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Evolving Workplace Productivity: 5 Workstyle Tips From Start-Ups

In 2011, many of us exist in fluid, fast-paced, non-traditional workspaces. Whether it’s because you’re a startup lacking resources, a freelancer stationed at home, or a team member working remotely, the physical idea of the “office” is changing. And our approach to the way we work needs to change with it.

Last week, several panels at South By Southwest’s Interactive Festival addressed issues surrounding the modern workplace. Particularly insightful was a session I attended called “The New Workstyle - How Work Is Evolving.” Leaders at start-ups and small businesses discussed how to embrace new technologies and workstyles to promote a productive, healthy modern workplace.
Here are some of the key insights they shared:

  1. Working out of the office can drive productivity in the office.
    TA McCann - CEO and Founder of Gist
    Work-from-home-Thursdays at Gist started because of a space problem: The company had more employees than desks, so they worked on a “rotating desk schedule,” where everyone would stagger the days they came into the office. After moving offices, they missed the quiet focus that the work-from-home days offered, so most team members now work from home one day a week. Consider exploring how at-home work days can boost productivity and happiness across the board.
  2. Live streaming video can boost “background awareness” across offices.
    Sharon Feder - Managing Editor at Mashable
    Mashable has several office locations, and they heavily use video (via Skype) for cross-office meetings, check-ins, and even interviews. Soon, they’ll be upping their connectivity by setting up large TVs in their New York and San Francisco offices to live-stream what’s going on in the different locations. It’s still untested, but live streaming could change the whole concept of “remote work,” providing a background awarness that changes the way we think about far-flung co-workers. Although video isn’t appropriate for everything, it certainly commands more engagement than a conference call. You might want to explore having “Skype meetings” to cut out travel time and better connect with your team wherever they may be.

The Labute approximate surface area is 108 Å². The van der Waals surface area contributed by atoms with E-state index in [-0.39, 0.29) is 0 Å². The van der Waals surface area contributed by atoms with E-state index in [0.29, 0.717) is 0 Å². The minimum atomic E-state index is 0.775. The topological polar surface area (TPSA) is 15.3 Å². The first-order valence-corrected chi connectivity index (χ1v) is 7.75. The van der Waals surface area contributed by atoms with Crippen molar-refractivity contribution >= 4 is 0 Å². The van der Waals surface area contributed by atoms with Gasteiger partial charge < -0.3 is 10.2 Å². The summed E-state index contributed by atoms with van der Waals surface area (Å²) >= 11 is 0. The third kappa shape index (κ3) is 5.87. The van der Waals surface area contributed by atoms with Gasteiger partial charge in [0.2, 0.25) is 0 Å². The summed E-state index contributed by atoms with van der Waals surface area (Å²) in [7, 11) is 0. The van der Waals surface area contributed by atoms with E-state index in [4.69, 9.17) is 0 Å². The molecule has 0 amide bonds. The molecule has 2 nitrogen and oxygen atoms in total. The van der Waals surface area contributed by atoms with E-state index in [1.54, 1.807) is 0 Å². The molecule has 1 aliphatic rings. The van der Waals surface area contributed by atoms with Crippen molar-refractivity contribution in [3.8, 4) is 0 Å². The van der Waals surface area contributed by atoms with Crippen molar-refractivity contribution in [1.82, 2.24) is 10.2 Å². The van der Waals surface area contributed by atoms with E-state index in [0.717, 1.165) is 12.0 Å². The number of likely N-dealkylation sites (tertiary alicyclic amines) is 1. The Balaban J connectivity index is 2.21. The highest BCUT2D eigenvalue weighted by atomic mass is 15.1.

3. Use downtime away from your desk to crack big ideas.
    Adam Loving - Software Developer and creator of Twibes
    Freelance software developer and blogger Adam Loving spends his breakfast time doing free, stream-of-consciousness writing. By taking a few minutes to write freely and brainstorm ideas, he’s often able to untangle gnawing project issues that he can’t get to the bottom of at his desk. When facing a difficult challenge, many of us confine ourselves to a certain time and place. (“I have 30 minutes, so now I’m going to sit down and solve this problem!”) Try devoting some relaxed time to free-form writing or sketching when you need to crack a big idea.
  4. Putting your meetings in motion increases creativity.
    Jon V. Ferrara - Founder of Nimble and GoldMine CRM Software
    All the panelists had great ideas about mixing up how meetings work (e.g. standing meetings, cutting the scheduled time-block in half), but one stuck out. Jon Ferrara at Nimble.com takes his team for a walk during meetings. They find that the change of scenery and the act of walking helps build momentum and unlocks creativity. Plus, they have a pretty sweet location: “The Pacific Ocean is our meeting room,” he says. Even if you don’t have a large body of water nearby, consider putting your meeting in motion – a change of scenery can be a powerful creative trigger.
  5. Condense your communications into a single channel for more efficient management.
    David Hauser - Entrepreneur and Founder of Grasshopper
    Twitter DMs, Gmail, texting, voicemail, Facebook – we all deal with “channel overload.” We may not be able to cut out the channels, but we can be proactive about having our most important conversations in a single medium. Hauser suggests identifying the medium you prefer most (for many, email), and then moving your important conversations there. Think about where your most important conversations happen, and designate that as your primary channel.